by B.B. Pelletier

Part 1

Before we begin, I have to tell you that last Thursday’s post about light, shootable air rifles got the biggest response we’ve ever received over a two-day period. Apparently, I struck a nerve.

Paul at Pyramyd Air asked for this post about lasers to help him explain them to his customers. I’m sorry it took so long to get back to finish it, but the gas springs sort of distracted me.

Today, I’ll discuss mounting and aligning the laser with the bore, battery life and switches. I’ll also discuss one particular very nice laser that I know a lot about.

Lasers attach to airguns with either an 11mm dovetail clamp or a Weaver dovetail, which fits either a Weaver or a Picatinny base. Since you want the laser to stay aligned, the mount should be rugged enough to withstand whatever recoil plus general handling bumps the gun is likely to suffer. Most laser come with mounts since they have 3/4″ tubes instead of 1″ tubes. If you don’t get a ring mount with the laser, B-Square makes one for an 11mm dovetail and I believe a Weaver dovetail, as well.

Some lasers, like the Walther PPK/S laser have the mount built right into the laser body so there are no extra parts to look for. But, most lasers are separate tubes that come with some kind of clamp to attach to a gun. It’s the clamp that comes in different dovetail sizes that you must be aware of.

Scope mounts are now being offered with additional mounting dovetails for lasers to ride piggyback with the scope. While they look really cool and tactical mounted on top of a scope, they’re exposed to every bump the gun takes, so be sure they’re mounted rigid enough to stay put.

Aligning a laser
I think the easiest laser to align on today’s market is the AirForce LS-1. When I used to attend trade shows for AirForce Airguns, I had to mount and align the lasers there at the show. The way we shipped our guns to the show required that all the accessories be packed in their separate boxes, so on set-up day I had to mount scopes and lasers on 6-8 guns. I let the lasers go until last, because if the show had opened, I would align the laser with the scope while talking to a customer. Anyone who had even owned a laser before was immediately impressed with me holding the rifle with one hand and aligning the laser with the other while sighting through the scope. The only thing easier would be magic!

The AirForce laser has two thumbscrews that push on the laser tube inside the device for windage and elevation, in the same way scope adjustments push on the erector tube. A third screw tensions the tube to lock it after the adjustments have been made. Don’t be surprised if the dot doesn’t move straight in any direction, because it never does. It’s always left or right with a little up and down, or vice-versa. Also, when the locking screw is tightened, it will move the zero a little, so you back it off in the direction it will move, then nudge it to the aim point as you lock it. These are things you figure out in the first 10 minutes.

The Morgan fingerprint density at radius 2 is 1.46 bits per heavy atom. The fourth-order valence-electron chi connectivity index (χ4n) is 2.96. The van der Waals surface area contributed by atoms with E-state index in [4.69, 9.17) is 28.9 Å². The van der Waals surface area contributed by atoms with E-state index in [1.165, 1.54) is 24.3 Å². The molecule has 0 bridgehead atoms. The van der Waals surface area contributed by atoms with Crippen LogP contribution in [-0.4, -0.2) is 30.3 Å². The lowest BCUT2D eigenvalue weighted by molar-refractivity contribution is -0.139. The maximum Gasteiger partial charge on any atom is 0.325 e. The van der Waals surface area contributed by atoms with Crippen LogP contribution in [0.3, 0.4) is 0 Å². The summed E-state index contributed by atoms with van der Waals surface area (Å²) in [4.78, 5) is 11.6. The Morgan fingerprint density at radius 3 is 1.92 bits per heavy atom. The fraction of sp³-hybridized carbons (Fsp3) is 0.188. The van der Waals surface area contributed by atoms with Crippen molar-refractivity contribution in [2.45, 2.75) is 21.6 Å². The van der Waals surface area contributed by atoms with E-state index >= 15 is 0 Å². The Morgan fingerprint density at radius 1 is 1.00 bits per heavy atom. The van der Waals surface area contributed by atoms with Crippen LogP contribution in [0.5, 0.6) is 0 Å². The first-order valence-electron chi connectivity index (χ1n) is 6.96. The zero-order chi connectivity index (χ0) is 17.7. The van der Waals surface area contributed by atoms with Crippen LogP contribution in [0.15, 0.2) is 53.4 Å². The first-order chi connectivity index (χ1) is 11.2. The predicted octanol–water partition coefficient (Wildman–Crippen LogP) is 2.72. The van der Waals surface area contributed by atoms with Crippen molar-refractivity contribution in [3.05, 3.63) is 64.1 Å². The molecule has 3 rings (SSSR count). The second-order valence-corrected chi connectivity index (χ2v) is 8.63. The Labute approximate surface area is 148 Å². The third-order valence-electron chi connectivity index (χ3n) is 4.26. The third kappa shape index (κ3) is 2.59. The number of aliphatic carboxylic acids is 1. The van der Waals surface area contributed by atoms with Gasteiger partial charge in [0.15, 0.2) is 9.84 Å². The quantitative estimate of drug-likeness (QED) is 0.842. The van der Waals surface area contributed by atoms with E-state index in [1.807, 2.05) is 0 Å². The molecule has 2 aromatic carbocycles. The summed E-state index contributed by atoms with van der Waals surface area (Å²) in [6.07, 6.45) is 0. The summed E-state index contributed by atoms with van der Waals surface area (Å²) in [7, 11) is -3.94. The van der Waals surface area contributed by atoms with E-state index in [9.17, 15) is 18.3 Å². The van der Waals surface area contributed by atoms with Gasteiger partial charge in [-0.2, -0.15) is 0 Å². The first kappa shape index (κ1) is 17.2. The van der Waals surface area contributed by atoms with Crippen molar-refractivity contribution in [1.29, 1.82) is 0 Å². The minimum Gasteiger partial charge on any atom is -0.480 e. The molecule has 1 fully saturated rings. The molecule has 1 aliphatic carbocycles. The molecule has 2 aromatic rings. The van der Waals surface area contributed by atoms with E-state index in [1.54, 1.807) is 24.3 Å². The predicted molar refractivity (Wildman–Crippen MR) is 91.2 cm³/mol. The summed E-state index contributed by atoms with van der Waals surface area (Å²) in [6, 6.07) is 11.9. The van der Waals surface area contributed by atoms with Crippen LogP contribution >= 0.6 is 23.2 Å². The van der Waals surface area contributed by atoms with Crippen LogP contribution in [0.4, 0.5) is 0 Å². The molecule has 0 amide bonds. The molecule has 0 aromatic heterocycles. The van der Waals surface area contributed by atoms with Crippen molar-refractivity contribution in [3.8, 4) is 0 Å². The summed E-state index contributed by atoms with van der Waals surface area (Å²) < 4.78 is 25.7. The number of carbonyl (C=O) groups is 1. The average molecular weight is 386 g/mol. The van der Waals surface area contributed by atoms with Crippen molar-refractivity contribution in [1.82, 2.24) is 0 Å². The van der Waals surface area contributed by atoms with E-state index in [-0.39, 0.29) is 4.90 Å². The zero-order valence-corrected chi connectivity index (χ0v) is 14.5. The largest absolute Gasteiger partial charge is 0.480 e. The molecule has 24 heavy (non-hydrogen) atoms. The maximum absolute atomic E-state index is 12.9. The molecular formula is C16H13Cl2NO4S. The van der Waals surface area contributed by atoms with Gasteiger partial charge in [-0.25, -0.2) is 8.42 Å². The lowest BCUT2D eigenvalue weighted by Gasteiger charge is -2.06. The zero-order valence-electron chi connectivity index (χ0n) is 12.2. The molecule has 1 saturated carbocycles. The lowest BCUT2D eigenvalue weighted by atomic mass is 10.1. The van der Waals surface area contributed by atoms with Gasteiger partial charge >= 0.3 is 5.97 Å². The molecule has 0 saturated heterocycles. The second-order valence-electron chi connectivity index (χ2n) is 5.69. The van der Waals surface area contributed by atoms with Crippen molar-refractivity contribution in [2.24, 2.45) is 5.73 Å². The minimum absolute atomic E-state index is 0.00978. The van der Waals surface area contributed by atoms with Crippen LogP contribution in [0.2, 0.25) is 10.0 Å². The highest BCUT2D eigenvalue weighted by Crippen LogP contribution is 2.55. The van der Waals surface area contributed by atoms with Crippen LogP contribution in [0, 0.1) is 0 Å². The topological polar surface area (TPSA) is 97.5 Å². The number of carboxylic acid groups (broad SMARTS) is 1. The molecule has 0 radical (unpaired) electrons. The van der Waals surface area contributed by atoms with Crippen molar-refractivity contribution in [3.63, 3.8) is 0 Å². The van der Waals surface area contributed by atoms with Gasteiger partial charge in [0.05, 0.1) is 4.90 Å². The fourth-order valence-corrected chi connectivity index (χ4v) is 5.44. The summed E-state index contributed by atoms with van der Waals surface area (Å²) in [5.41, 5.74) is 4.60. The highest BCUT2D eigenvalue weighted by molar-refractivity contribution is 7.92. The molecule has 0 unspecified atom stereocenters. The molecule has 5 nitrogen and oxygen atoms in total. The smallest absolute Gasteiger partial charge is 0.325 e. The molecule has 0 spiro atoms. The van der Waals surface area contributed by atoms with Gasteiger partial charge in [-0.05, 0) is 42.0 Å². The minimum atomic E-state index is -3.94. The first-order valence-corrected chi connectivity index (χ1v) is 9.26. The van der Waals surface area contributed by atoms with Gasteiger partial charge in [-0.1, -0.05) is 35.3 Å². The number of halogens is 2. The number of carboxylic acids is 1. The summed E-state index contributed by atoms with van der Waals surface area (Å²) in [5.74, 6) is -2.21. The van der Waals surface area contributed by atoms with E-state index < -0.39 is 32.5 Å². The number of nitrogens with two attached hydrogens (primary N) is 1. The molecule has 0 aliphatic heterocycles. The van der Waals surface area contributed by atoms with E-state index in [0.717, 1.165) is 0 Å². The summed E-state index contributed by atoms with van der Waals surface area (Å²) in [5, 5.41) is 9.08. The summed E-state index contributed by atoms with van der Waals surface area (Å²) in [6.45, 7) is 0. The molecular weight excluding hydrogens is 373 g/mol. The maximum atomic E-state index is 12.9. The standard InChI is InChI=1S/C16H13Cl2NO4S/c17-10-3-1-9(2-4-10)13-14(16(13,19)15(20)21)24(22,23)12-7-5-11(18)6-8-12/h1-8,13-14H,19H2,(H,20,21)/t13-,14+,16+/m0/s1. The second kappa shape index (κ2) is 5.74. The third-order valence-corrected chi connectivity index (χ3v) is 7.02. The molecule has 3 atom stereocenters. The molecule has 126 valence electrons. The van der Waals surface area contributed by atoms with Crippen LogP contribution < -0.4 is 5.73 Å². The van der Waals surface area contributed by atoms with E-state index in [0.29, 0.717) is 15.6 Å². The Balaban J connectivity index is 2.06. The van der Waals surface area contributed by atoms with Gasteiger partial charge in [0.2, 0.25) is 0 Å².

These thumbscrew adjustments make the AirForce LS-1 laser easy to align with the scope or the point of impact. A similar screw hidden from view on the other side of the laser locks these settings when the laser is zeroed.

Every other laser I’ve used has Allen screws in the body to make these adjustments. That means you need a separate tool, you can’t make both adjustments with one hand while holding the gun with the other, and they just take a lot longer to adjust. Once adjusted and locked, though, both mechanisms hold equally well.

One final point about aligning a laser. Unless you have a bright green laser you won’t be able to see it very far in daylight, so align it for a close point of aim like 20 feet. Then sight the scope for 20 yards. That covers you for all distances in-between through interpolation with either sight.

Battery life
There are two common types of laser batteries: either several button batteries in series or one CR123A camera battery. Serious lasers like the AirForce LS-1 use the 123A. They say the battery lasts a minimum of 20 hours of run time, but I’ve been using one to play with cats for three years and it still has the original battery. Several of my other lasers with button batteries gave about an hour of use before they died. The more expensive lasers use the 123, the cheaper ones use buttons. If my life depended on the laser, I’d get one that uses a 123 (some now used two). Look for an exciting new laser, tactical flashlight combo from Leapers that uses 123s. The price will probably be good.


UTG laser by Leapers is a complete system in a box. Note the size of the three button batteries next to the CR123 battery. This laser offers standard and pressure on/off switches – your choice.

Switches are a big subject when it comes to lasers. The LS-1 has a 24″ pigtail cable with a pressure switch at the end. You can locate it anywhere on the rifle you like with adhesive-backed Velcro that comes with the unit. With a cable that long, the LS-1 isn’t suited for use on a handgun, but there are plenty of other units that are.

Some lasers have a simple spring-loaded push switch that doesn’t let you leave the laser on. It has to be pressed all the time it works. Others allow on/off or push switch operation, depending how you set them up.

The thing about laser switches is people don’t think about them when they buy the laser. Then, the first time they try to use it, they become instant experts on what they wish they had. Here’s my guidance. If you have a laser that uses a 123A battery, try to get an off/on switch. If it uses button batteries, a push switch will prevent you from running down the battery.

Well, that’s about it for the laser designators you’ll see for airguns. Even the inexpensive ones are incredibly bright, so you must use care at all times when using them.